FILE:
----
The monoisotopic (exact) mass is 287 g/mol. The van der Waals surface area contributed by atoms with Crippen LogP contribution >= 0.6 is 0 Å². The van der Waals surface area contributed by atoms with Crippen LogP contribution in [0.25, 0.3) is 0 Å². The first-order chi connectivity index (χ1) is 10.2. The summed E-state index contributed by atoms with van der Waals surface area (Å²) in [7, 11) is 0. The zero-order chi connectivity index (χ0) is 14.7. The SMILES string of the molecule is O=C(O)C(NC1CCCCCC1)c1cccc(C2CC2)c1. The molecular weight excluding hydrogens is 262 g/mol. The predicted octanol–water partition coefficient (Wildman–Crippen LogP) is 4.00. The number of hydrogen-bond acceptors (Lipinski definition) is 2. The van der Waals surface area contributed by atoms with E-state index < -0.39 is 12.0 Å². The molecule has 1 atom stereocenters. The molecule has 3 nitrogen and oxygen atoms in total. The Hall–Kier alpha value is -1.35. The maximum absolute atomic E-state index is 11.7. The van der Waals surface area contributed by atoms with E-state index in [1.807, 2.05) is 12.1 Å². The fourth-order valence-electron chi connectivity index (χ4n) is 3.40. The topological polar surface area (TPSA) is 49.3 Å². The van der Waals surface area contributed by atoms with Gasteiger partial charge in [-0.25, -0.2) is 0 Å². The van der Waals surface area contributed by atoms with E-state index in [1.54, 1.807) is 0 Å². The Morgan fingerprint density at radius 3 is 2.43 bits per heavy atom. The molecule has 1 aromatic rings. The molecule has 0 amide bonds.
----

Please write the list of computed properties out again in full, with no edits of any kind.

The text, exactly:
The monoisotopic (exact) mass is 287 g/mol. The van der Waals surface area contributed by atoms with Crippen LogP contribution >= 0.6 is 0 Å². The van der Waals surface area contributed by atoms with Crippen LogP contribution in [0.25, 0.3) is 0 Å². The first-order chi connectivity index (χ1) is 10.2. The summed E-state index contributed by atoms with van der Waals surface area (Å²) in [7, 11) is 0. The zero-order chi connectivity index (χ0) is 14.7. The SMILES string of the molecule is O=C(O)C(NC1CCCCCC1)c1cccc(C2CC2)c1. The molecular weight excluding hydrogens is 262 g/mol. The predicted octanol–water partition coefficient (Wildman–Crippen LogP) is 4.00. The number of hydrogen-bond acceptors (Lipinski definition) is 2. The van der Waals surface area contributed by atoms with E-state index < -0.39 is 12.0 Å². The molecule has 1 atom stereocenters. The molecule has 3 nitrogen and oxygen atoms in total. The Hall–Kier alpha value is -1.35. The maximum absolute atomic E-state index is 11.7. The van der Waals surface area contributed by atoms with E-state index in [1.807, 2.05) is 12.1 Å². The fourth-order valence-electron chi connectivity index (χ4n) is 3.40. The topological polar surface area (TPSA) is 49.3 Å². The van der Waals surface area contributed by atoms with Gasteiger partial charge in [-0.25, -0.2) is 0 Å². The van der Waals surface area contributed by atoms with E-state index in [1.54, 1.807) is 0 Å². The Morgan fingerprint density at radius 3 is 2.43 bits per heavy atom. The molecule has 1 aromatic rings. The molecule has 0 amide bonds.